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Air Canada cuts 1,700 more jobs, 25% more capacity

Air Canada cuts 1,700 more jobs, 25% more capacity

Air Canada (AC.TO) is cutting its capacity by 25 per cent and reducing its workforce by 1,700 employees, saying the government’s new COVID-19 testing requirements has led to diminished demand.

Canada’s largest airline announced on Wednesday that it will reduce its overall capacity by 25 per cent in the first quarter of 2021, representing an overall capacity reduction of 80 per cent compared to the same time last year. Air Canada said it is cutting domestic, trans-border and Caribbean routes.

The decision will result in a workforce reduction of 1,700 employees. Another 200 employees working at its Express carriers will also be affected.

“Since the implementation by the Federal and Provincial Governments of these increased travel restrictions and other measures, in addition to the existing quarantine requirements, we have seen an immediate impact to our close-in bookings,” Air Canada’s chief commercial officer Lucie Guillemette said in a statement, calling the decision “difficult but necessary.”

“While this is not the news we were hoping to announce this early into the year, we are nonetheless encouraged that Health Canada has already approved two vaccines and that the Government of Canada expects the vast majority of eligible Canadians to be vaccinated by September. We look forward to seeing our business start to return to normal and to bringing back some of our more than 20,000 employees currently on furlough and layoff.”

Air Canada notified airports in Atlantic Canada this week that it would cut additional routes in the region, suspending all flights in Gander, N.L., Goose Bay, N.L., and Fredericton, N.B., until further notice as of Jan. 23.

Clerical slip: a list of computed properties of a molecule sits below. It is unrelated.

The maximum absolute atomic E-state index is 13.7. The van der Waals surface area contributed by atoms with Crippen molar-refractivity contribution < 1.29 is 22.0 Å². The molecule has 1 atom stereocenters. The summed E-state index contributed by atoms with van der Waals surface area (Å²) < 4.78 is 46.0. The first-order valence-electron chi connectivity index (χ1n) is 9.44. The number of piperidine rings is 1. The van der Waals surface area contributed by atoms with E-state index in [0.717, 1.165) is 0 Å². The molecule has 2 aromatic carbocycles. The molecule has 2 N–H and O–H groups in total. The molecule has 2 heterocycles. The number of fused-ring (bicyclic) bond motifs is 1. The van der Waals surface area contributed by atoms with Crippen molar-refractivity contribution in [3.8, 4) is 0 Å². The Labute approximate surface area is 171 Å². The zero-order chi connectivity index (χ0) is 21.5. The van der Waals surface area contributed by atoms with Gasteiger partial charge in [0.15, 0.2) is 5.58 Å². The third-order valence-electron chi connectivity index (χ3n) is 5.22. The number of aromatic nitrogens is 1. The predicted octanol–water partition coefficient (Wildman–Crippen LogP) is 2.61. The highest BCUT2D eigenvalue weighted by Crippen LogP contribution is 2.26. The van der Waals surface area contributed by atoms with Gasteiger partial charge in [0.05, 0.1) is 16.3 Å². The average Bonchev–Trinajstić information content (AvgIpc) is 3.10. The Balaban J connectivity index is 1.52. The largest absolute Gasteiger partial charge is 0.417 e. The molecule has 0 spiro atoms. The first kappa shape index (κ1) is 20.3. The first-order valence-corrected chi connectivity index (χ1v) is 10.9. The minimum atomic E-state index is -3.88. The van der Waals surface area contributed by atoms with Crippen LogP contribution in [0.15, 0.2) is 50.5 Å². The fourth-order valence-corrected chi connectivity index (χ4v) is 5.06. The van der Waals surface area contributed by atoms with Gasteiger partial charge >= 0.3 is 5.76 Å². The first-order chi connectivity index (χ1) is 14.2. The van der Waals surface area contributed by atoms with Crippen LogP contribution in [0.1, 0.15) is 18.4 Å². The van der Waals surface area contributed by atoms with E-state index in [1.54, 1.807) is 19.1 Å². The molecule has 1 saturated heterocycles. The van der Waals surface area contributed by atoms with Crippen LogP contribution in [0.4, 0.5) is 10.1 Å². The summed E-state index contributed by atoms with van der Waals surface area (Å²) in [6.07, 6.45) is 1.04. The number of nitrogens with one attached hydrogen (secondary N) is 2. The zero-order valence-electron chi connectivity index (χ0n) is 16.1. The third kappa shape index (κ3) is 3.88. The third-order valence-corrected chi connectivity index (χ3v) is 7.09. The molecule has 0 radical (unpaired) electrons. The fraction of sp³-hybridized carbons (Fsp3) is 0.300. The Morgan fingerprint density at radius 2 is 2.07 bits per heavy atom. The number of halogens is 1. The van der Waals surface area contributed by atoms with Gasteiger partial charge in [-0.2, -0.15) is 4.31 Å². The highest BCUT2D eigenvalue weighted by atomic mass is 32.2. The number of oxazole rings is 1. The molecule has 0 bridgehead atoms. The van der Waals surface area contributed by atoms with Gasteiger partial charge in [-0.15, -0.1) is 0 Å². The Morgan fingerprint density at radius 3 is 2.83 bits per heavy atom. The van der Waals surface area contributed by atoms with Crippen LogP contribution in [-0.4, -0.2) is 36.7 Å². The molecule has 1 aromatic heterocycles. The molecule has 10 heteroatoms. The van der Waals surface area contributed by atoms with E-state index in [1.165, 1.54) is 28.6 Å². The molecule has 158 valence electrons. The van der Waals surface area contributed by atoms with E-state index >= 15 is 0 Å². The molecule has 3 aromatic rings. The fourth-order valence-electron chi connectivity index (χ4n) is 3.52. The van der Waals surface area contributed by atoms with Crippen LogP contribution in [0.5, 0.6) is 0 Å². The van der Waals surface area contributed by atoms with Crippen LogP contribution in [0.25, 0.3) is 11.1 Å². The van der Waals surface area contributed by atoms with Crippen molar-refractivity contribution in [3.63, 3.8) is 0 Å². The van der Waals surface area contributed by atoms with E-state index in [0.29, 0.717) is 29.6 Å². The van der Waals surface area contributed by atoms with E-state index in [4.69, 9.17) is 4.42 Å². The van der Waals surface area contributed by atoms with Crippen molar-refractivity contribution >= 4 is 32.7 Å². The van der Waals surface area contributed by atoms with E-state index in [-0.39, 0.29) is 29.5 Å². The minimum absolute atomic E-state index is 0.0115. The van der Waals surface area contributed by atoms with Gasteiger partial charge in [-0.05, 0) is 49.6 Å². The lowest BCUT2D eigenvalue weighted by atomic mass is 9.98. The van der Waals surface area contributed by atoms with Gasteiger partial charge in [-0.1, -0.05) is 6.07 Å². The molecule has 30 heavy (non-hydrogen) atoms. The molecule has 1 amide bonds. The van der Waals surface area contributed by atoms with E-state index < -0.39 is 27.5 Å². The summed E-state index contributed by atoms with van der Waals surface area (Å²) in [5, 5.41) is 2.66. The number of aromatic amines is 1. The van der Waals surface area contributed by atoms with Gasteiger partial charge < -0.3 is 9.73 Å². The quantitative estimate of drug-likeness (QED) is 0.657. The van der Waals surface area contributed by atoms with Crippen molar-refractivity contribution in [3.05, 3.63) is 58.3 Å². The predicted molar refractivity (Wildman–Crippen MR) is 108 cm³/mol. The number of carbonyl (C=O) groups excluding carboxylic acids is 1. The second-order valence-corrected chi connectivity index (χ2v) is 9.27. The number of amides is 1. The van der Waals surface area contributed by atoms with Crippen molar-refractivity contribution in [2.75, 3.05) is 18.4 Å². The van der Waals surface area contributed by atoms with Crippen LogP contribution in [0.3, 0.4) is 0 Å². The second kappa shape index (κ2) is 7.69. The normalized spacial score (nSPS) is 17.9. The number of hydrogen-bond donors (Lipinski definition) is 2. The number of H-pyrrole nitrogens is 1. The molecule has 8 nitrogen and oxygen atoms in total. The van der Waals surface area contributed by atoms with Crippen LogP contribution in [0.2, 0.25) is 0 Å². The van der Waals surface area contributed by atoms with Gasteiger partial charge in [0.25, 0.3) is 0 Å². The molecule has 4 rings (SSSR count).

RBC Capital Markets analyst Walter Spracklin wrote in a note to clients Wednesday that the cuts will have a “neutral” impact on Air Canada’s stock, as “expectations for a longer period of lower demand was likely already expected. The company’s stock was down 1.34 per cent in midday trading.

“All told, we view the decision by the company to act quickly in response to the increased travel restrictions as prudent, and see the measures taken as serving to partially offset anticipated cash burn during the quarter while leaving the long-term outlook intact,” Spracklin wrote.

Which routes has Air Canada cut?

The following routes have now been suspended by Air Canada.


  • Fredericton–Montreal

  • Gander–Halifax

  • Goose Bay–Halifax

  • Kamloops-Vancouver

  • Ottawa-Calgary

  • Ottawa-Vancouver

  • Prince Rupert-Vancouver

  • Quebec City-Toronto

  • St. John’s-Toronto

  • Victoria-Calgary

  • Winnipeg-Calgary

  • Yellowknife-Edmonton


  • Calgary to Maui

  • Montreal to Denver, Houston, Orlando

  • Toronto to Houston, Orlando, Tampa, Washington (Dulles)

  • Vancouver to Honolulu (until April), Maui (until mid-February)


  • Montreal to Barbados, Casablanca, Cozumel, Samana, San Jose (Costa Rica), Santa Clara, Turks & Caicos, Nassau, Sao Paulo, Puerto Vallarta

  • Toronto to: Cozumel, Curacao, Ixtapa, Los Cabos, Paris, Saint Lucia, Santa Clara, St. Vincent, Zurich

  • Vancouver to: Los Cabos, Mexico City, Puerto Vallarta, Mexico.

The COVID-19 pandemic, as well as related government-imposed rules and restrictions, have devastated demand for air travel around the world.

Last week, WestJet Airlines announced it would slash capacity and reduce its staff by 1,000, blaming Ottawa’s “incoherent and inconsistent” COVID-19 testing policies for the decision.

The federal government issued an interim order on Jan. 6 requiring all travellers coming to Canada to provide proof of a negative COVID-19 test taken within 72-hours of departure, a move that was initially announced last month. Air Canada, Air Transat, Sunwing, the National Airlines Council of Canada and the International Air Transportation Association had unsuccessfully lobbied Ottawa to grant an 11-day extension to implement the rules.

Canada’s airline industry has been calling on the federal government to provide a financial relief package for the battered sector since the pandemic struck in March. Ottawa has said it will provide an aid package but only if airlines provide refunds to passengers whose flights were cancelled as a result of COVID-19.

With files from the Canadian Press.

Alicja Siekierska is a senior reporter at Yahoo Finance Canada. Follow her on Twitter @alicjawithaj.

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